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1 of 1 people found the following review helpful By Justin Coulson on August 13, 2012
Format: Hardcover Verified Purchase
Much has already been written about the content of this book by other reviewers, so I won't summarise the content in any meaningful way here. Instead I'll make the following points:

Givens has written a deeply thought-provoking book that challenges thinking, and points out remarkable insights into the paradoxes of mormon belief. I was absorbed by Part I where the paradoxes were elaborated on and explored. And as a 'thinker', I found his treatment of intellectualism in the LDS Church outstanding (in Part III).

I am not familiar with the fine arts in any way. This book introduced me to a world that I am surrounded by but never knew it. I have become aware of the impact of the arts on a culture that I accept and participate fully in, but had never acknowledged or considered in such a way.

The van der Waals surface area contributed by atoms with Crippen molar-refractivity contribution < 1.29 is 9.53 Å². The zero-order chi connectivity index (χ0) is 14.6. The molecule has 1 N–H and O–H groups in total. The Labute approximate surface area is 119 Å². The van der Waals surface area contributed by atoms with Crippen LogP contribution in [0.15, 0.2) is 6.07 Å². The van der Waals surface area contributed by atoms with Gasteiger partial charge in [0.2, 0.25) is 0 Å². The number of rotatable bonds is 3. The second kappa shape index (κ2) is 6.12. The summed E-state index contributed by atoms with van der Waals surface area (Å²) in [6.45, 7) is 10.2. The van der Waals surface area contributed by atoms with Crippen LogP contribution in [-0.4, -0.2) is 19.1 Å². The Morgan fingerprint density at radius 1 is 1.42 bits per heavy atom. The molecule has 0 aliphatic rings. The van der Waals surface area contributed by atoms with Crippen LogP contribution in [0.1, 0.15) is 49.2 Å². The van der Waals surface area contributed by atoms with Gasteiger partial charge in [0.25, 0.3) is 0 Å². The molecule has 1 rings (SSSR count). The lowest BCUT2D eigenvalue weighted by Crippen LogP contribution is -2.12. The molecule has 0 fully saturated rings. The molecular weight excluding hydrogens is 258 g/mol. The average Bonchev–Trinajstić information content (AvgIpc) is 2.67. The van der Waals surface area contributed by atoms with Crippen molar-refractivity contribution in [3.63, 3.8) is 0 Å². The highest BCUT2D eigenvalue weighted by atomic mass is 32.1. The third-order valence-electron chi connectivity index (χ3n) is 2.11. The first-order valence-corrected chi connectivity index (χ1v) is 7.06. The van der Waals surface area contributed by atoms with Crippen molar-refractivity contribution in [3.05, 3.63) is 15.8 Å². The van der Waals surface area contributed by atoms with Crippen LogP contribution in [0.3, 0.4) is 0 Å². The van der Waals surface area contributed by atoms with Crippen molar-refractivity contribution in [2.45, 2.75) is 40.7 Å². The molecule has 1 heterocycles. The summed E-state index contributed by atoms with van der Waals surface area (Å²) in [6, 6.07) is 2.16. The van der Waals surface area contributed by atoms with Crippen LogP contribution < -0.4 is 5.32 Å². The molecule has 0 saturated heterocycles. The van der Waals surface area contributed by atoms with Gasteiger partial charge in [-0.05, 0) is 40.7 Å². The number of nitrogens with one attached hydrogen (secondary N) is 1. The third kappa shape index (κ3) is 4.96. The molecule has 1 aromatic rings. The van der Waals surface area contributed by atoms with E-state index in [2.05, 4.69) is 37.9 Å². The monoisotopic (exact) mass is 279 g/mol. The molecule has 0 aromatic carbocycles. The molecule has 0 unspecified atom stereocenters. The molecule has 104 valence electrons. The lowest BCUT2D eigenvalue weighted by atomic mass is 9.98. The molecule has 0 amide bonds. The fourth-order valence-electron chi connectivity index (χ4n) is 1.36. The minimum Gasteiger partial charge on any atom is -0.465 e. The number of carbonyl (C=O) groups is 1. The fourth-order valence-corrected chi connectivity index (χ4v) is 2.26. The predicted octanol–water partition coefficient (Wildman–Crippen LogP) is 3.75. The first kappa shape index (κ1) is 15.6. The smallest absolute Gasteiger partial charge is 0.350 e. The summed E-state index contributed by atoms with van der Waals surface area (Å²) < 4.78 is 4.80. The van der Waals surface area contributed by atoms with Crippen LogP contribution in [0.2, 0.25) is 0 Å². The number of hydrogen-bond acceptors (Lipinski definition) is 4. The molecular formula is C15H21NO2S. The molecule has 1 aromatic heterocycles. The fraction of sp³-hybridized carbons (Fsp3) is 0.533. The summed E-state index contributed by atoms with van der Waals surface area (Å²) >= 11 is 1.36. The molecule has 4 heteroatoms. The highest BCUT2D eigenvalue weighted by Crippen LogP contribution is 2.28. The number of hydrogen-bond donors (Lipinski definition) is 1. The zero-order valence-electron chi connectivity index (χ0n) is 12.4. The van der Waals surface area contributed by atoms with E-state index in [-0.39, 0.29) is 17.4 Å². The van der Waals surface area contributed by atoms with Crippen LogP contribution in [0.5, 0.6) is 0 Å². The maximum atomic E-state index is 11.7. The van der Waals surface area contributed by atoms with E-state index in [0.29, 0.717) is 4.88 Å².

The language of the book is dense. It might be a challenging read were it not for the continual insights and thoughtful descriptions of various subjects.

I found doctrinal depth, intellectual wisdom, historical a-ha's, and much more in this excellent book. As I turned the final page I exclaimed out loud, "what an amazing book."
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1 of 1 people found the following review helpful By Scooter Reviews on February 14, 2012
Format: Kindle Edition Verified Purchase
I already read the author's "By the Hand of Mormon" and looked forward to reading this one. I feel that Givens was more focused in this book than he was in that (I gave that book a 4-star review), but his fantastic insights and scholarship show through in both books. There were aspects of Mormon culture than didn't interest me at all (such as architecture and short stories) and some that fascinated me (such as intellectual culture, music and movies), but that's all on a personal level- kudos to Givens for addressing all aspects of Mormon culture.